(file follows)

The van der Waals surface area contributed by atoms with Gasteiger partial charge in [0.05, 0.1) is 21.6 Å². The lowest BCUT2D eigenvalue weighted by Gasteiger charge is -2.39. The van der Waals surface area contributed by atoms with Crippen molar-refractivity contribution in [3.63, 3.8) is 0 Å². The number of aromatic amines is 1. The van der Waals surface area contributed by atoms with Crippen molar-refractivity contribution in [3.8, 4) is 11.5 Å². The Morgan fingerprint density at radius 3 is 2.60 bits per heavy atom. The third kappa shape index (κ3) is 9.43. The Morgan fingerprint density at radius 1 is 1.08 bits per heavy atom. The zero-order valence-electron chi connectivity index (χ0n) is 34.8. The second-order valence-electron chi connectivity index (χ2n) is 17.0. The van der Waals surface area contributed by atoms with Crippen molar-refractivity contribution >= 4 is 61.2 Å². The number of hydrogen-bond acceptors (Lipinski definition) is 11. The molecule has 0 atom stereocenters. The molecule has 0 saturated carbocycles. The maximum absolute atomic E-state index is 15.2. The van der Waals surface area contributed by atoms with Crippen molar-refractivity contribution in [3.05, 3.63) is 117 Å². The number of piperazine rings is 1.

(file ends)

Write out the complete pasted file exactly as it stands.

The van der Waals surface area contributed by atoms with Gasteiger partial charge in [0.05, 0.1) is 21.6 Å². The lowest BCUT2D eigenvalue weighted by Gasteiger charge is -2.39. The van der Waals surface area contributed by atoms with Crippen molar-refractivity contribution in [3.63, 3.8) is 0 Å². The number of aromatic amines is 1. The van der Waals surface area contributed by atoms with Crippen molar-refractivity contribution in [3.8, 4) is 11.5 Å². The Morgan fingerprint density at radius 3 is 2.60 bits per heavy atom. The third kappa shape index (κ3) is 9.43. The Morgan fingerprint density at radius 1 is 1.08 bits per heavy atom. The zero-order valence-electron chi connectivity index (χ0n) is 34.8. The second-order valence-electron chi connectivity index (χ2n) is 17.0. The van der Waals surface area contributed by atoms with Crippen molar-refractivity contribution >= 4 is 61.2 Å². The number of hydrogen-bond acceptors (Lipinski definition) is 11. The molecule has 0 atom stereocenters. The molecule has 0 saturated carbocycles. The maximum absolute atomic E-state index is 15.2. The van der Waals surface area contributed by atoms with Crippen molar-refractivity contribution in [3.05, 3.63) is 117 Å². The number of piperazine rings is 1.